Community Growth Drives Roadway Expansion & Stream Realignment
The Stagecoach Drive Extension over Sugar Creek in West Des Moines extended a minor arterial roadway to serve a rapidly-growing residential area. Stagecoach Drive is currently a two-lane road, which is planned for expansion to five lanes as future conditions warrant. Ultimately, city traffic models predict that Stagecoach Drive will carry up to 23,000 vehicles per day, creating the need for additional lanes.
As land development in West Des Moines pushes to the west side of Sugar Creek, a bridge crossing on Stagecoach Drive was included in the city’s comprehensive plan. With Stagecoach Drive already constructed 500-feet to the east side of Sugar Creek, options to cross the creek were limited. The desired crossing location was near a sharp meander in the creek where severely eroded banks posed a challenge.
After completing an alternatives analysis and coordinating with the U.S. Army Corps of Engineers (USACE), our design team determined the best solution was a single span, 135′-long, 30′-wide, Pretensioned Prestressed Concrete Beam bridge with a five’-wide sidewalk on the south side. As future traffic demand warrants, the bridge can be widened to provide 660′ of additional roadway with a 10′-wide trail on the north side.
Mitigation Options for Stream Realignment
The sharp meander in the creek needed to be removed to accommodate the new bridge. By realigning the creek to minimize the meander, the stream length of Sugar Creek was reduced by 140′. At the time of the project, stream mitigation banks offering credits within the watershed were not available, so the Snyder & Associates Environmental Scientists reviewed a city-owned property that would be suitable for mitigation for the stream realignment.
Jordan Creek, which runs through Brookview Park in West Des Moines, was chosen to mitigate the environmental impacts of Sugar Creek stream realignment. Eroding streambanks, minimal trees, and plenty of areas to increase the stream length made Brookview Park an ideal mitigation location. The improved stream enhances the natural beauty of the park. Coincidentally, the stream realignment design increased the overall length of Jordan Creek by nearly 200′.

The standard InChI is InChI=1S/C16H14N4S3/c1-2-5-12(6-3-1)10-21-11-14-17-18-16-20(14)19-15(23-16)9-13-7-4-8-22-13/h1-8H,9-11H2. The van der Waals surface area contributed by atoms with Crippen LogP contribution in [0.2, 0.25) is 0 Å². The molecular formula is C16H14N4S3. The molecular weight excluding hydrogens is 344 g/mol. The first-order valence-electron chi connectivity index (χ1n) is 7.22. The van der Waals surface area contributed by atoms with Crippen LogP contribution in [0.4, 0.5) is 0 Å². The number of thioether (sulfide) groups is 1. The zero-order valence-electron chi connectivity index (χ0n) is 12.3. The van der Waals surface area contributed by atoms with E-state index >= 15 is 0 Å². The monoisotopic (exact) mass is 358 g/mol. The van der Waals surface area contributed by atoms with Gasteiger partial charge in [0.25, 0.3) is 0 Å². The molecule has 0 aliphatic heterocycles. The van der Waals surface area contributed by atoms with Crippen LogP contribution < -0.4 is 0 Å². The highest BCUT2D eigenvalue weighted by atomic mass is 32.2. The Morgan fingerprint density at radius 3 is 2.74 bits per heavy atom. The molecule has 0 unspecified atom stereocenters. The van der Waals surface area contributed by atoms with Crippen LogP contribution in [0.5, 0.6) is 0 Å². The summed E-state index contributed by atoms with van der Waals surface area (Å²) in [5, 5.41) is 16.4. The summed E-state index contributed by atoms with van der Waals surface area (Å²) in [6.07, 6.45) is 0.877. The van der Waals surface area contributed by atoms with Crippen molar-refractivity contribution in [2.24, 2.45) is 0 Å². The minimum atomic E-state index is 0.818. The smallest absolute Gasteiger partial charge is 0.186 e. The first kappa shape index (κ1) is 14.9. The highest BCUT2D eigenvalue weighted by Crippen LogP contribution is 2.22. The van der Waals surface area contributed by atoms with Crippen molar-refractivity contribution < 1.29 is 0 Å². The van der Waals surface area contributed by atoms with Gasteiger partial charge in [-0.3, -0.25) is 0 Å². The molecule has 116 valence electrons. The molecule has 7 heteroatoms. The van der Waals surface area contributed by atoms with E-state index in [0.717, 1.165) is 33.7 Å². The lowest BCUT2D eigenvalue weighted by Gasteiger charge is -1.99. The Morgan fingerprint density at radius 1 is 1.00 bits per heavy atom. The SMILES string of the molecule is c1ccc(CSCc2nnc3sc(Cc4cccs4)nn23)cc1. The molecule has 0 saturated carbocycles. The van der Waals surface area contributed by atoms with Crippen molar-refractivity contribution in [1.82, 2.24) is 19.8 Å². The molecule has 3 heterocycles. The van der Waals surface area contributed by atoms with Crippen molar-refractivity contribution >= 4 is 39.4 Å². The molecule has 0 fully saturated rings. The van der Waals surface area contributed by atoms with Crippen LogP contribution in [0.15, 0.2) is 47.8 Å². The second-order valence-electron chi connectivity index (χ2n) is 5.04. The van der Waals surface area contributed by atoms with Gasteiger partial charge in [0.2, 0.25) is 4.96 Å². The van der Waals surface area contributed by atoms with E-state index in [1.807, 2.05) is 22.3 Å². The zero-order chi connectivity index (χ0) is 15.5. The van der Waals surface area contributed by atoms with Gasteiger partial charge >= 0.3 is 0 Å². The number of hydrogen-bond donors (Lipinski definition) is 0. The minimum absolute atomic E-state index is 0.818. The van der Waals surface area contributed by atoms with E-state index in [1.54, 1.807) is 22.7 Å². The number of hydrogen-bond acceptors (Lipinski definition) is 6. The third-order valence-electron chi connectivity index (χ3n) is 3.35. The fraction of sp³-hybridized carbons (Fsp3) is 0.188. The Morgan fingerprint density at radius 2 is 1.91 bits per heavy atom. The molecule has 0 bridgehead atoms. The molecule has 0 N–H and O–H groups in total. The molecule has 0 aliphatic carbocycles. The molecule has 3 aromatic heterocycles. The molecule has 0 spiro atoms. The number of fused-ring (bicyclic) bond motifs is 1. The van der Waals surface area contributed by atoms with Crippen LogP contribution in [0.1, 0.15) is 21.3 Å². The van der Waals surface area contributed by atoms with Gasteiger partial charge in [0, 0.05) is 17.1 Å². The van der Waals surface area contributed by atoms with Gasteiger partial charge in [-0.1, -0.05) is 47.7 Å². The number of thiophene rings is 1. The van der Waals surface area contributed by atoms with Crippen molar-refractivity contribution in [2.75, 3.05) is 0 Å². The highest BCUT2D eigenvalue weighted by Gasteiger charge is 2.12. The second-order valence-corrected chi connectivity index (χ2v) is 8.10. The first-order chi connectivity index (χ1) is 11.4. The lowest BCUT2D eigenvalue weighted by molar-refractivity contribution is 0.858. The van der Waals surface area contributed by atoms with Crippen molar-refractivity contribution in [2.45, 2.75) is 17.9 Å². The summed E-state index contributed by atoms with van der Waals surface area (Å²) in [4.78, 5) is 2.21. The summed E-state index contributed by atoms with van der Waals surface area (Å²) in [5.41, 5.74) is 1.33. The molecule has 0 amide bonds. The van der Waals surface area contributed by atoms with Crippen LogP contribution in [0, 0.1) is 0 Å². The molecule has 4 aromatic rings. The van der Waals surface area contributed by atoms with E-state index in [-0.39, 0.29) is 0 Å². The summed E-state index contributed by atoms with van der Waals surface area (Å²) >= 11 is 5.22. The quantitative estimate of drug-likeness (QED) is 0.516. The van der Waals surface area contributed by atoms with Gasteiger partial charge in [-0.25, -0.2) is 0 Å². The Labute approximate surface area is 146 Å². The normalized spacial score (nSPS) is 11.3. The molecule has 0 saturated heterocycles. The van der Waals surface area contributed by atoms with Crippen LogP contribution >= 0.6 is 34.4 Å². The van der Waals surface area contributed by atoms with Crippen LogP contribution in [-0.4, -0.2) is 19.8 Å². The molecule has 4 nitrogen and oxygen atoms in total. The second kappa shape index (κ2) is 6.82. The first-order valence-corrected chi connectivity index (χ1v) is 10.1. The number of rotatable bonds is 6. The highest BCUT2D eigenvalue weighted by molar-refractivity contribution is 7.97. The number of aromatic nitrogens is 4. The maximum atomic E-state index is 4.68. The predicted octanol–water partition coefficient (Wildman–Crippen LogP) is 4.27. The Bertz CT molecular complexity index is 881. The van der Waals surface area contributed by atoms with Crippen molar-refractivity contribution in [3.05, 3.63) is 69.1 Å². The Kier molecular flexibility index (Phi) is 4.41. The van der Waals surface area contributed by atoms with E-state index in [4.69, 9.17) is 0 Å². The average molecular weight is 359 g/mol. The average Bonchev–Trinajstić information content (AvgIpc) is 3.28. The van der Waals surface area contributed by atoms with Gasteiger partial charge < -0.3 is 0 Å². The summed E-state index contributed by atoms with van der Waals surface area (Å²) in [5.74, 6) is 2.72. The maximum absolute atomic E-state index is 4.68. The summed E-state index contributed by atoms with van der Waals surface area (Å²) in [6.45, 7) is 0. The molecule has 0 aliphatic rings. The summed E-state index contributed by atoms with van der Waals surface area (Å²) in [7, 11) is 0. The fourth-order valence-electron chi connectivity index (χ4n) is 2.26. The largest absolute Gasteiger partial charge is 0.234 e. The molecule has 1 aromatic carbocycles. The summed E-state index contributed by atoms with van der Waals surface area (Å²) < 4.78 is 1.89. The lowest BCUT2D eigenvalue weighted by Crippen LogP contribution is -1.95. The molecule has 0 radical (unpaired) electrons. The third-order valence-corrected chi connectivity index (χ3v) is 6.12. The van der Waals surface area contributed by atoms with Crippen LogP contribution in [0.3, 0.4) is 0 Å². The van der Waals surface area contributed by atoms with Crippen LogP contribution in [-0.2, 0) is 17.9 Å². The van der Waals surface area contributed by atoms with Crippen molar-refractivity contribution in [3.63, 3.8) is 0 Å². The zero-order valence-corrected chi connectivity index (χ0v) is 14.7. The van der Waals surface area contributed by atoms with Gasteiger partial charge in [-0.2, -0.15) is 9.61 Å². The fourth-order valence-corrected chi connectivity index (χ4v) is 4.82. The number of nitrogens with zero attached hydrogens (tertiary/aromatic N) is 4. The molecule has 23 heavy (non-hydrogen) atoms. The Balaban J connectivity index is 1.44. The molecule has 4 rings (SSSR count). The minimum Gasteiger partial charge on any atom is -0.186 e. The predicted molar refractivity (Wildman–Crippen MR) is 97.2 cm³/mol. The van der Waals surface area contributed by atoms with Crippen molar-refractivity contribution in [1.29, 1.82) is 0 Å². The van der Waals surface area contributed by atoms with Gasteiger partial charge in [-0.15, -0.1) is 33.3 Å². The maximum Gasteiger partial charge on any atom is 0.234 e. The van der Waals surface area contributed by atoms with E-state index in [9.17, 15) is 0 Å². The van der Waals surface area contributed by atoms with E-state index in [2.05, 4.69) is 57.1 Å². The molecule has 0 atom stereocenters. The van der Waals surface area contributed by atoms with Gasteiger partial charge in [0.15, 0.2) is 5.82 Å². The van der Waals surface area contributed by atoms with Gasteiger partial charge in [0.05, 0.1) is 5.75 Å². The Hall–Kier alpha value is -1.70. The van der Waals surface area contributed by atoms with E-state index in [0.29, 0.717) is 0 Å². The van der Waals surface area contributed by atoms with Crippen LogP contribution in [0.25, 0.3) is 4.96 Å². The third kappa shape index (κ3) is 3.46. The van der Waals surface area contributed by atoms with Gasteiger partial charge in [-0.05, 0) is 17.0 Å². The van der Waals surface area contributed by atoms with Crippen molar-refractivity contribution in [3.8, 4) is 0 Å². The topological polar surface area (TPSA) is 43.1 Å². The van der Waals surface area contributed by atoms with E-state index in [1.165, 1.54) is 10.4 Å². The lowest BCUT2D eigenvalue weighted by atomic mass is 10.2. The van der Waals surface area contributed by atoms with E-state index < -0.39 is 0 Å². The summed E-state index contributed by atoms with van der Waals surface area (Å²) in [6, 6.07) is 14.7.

Back at the site of the roadway expansion, the banks of Sugar Creek were armored to prevent erosion around the bridge abutments and a rock riffle was installed downstream to reduce overall erosion. The bridge accommodates the planned construction of a trail along the west side of Sugar Creek, which will go underneath the bridge. Water flowing through the project site now appears clearer than water upstream and downstream, signaling that erosion control measures in the area are working.
Roadway Extension Highlights Community Character
The City of West Des Moines wanted the creek crossing to be aesthetically pleasing and harmonize with other creek and river crossings in the area. With that in mind, we developed a custom aluminum railing design for the Stagecoach Drive bridge and other local bridges, including the new Grand Prairie Parkway bridges over Sugar Creek and the Raccoon River. Custom bridge monuments were also designed and constructed for each corner of the new bridge design, creating a sense of place. Monuments on the north side of the bridge are within the future widened roadway’s footprint, so our structural engineers designed them to be mobile for future relocation.
Monuments will also be built at other local bridge locations to tie the bridge crossings together and help the traveling public feel connected to the environment around them. The monument on the right side of the bridge approach contains the West Des Moines logo and the name of the waterway running underneath.
The bridge, monuments, and stream mitigation at Brookview Park were constructed during the 2017 construction season. As the lead consultant, our responsibilities included the design, permitting, and construction oversight for the project. In addition to overall project management, the range of services provided included topographic survey, wetland delineation, hydrologic and hydraulic modeling, 404 permitting, roadway design, acquisition plats, and construction administration and observation. In addition, Shuck-Britson, our structural engineering subsidiary, provided the structural bridge design services.